Keeping your heart healthy

Dr. Martin Makau

by Dr. Martin Makau

At the center of them all, there is one vital organ – the heart, which pumps blood to the rest of the body.


Hypertension (or high blood pressure), heart attack, atherosclerosis, cholesterol – these are terms you may have heard affecting people we may know or even ourselves. At the center of them all, there is one vital organ – the heart, which pumps blood to the rest of the body.

Hypertension, or high blood pressure, is a condition in which the pressure of blood in the blood vessels rises above the physiological normal, leading to progressive damage of body organs. Most sensitive of these organs to the devastating effects of hypertension are the heart itself, the kidneys and the brain. Cases of hypertension have been on the rise in Africa; nearly half of the adult population is estimated to be hypertensive


Like any other organ, the heart needs blood to function. “Heart attack” is experienced when blood supply to the heart muscle is cut off, affecting the heart’s ability to pump blood to the rest of the body (want to learn more? Watch this video:

A heart attack happens when the coronary artery – the vessel supplying blood to the heart muscle itself – gets blocked, usually from a buildup of cholesterol [4]. Symptoms of a coronary artery blockage can vary from diffculty breathing or chest pain to loss of consciousness and, in the worst case, may result in death. The good news is that much of our risk of hypertension, heart attack, and even stroke, is preventable, and manageable. Heart health, more commonly referred to by doctors as cardiovascular health, refers to the health status of our heart (cardio) and blood vessels (vascular).

What can we do to improve our heart health?

Lifestyle modifications are critical to improve heart health and prevention of cardiovascular diseases for all of us. These modifications include weight loss, dietary changes, exercise, stopping smoking, and moderating alcohol intake.


What we eat affects how our body functions – a diet high in cholesterol means you have more cholesterol in your system, and this can block your blood vessels, for example. A good diet must be sustainable in the long run, otherwise it can be hard to stick to. Make sure your diet includes healthy foods that you enjoy eating and are easy to access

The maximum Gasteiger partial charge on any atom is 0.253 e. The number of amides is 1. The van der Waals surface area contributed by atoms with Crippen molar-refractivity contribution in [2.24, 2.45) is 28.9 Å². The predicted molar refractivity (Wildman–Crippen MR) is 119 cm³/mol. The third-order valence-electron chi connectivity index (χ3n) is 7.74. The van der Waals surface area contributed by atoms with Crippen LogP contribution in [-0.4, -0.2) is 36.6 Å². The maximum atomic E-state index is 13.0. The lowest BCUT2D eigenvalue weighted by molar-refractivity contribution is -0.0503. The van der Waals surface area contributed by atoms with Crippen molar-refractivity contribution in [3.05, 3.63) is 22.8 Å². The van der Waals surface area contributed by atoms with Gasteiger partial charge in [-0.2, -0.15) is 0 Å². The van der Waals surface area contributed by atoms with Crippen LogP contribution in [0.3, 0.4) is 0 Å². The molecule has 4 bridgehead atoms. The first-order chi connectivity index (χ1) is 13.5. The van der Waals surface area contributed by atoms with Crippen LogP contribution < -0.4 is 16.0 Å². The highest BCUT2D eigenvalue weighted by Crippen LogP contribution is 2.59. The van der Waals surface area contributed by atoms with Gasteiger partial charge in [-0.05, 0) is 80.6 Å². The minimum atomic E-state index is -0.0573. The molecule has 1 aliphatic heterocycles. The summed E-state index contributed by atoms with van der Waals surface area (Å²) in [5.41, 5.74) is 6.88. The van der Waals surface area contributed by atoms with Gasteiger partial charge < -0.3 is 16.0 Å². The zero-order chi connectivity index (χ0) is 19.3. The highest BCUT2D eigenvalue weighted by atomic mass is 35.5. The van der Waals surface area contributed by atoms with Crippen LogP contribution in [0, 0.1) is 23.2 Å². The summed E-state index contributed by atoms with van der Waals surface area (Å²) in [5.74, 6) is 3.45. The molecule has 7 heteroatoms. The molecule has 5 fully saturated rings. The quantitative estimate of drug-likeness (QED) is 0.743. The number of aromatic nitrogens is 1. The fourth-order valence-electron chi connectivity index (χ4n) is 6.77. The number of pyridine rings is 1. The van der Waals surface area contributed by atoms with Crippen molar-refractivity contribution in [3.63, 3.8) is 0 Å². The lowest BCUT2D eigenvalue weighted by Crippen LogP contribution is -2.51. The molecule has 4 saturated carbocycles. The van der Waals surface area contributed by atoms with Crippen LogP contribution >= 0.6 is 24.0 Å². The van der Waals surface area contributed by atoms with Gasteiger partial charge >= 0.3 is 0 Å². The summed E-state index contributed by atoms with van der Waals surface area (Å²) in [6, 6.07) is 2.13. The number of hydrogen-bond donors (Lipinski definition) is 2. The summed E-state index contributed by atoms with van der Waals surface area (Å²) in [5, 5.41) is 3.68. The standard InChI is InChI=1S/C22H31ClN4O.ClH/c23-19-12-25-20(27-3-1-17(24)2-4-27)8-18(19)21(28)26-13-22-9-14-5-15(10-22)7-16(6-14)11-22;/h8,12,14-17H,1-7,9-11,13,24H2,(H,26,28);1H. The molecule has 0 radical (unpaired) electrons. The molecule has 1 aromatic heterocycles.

Consider the following ideas as a good starting point:


Reducing your salt intake to less than one teaspoon (5 grams of salt) a day. A reduction in salt intake has been shown to reduce blood pressure if it is high, and delay or prevent developing high blood pressure if you have normal blood pressure. Not adding salt to cooked food and moderating food and favouring with high salt content (sausages, bacon, Royco, spice cubes) is a good way to start.


Increasing your intake of potassium rich foods such as bananas, beans, spinach, broccoli, and avocado while reducing your salt intake, has been shown to have an even more dramatic effect on lowering blood pressure [ 6 ]


Plan meals rich in fruits, vegetables, legumes, lean meat, and low-fat dairy products and low in snacks, sweets, sweetened beverages, and saturated fat.
The DASH (Dietary Approach to Stop Hypertension) is one of the dietary programs that has been scientifcally demonstrated to be effective in preventing and managing hypertension and other cardiovascular illnesses [ 7 ]. Want to know more about this? Speak to a HealthX Wellness Advisor about the DASH diet and a personally tailored diet plan based on your specifc health needs, food availability, affordability and personal preferences.


Exercise or physical activity is any activity that gets your body moving. Regular exercise has been shown to reduce blood pressure, reducing total and LDL (“bad) cholesterol and reduce body weight, among other benefits such as preventing or delaying onset of diabetes and relief of stress [ 9 ].
This can be achieved by:


Having moderate aerobic exercise for 150 minutes total a week AND strength training on at least two non-consecutive days in a week OR


Having intense aerobic exercise for 75 minutes total a week AND strength training on at least two non-consecutive days a week.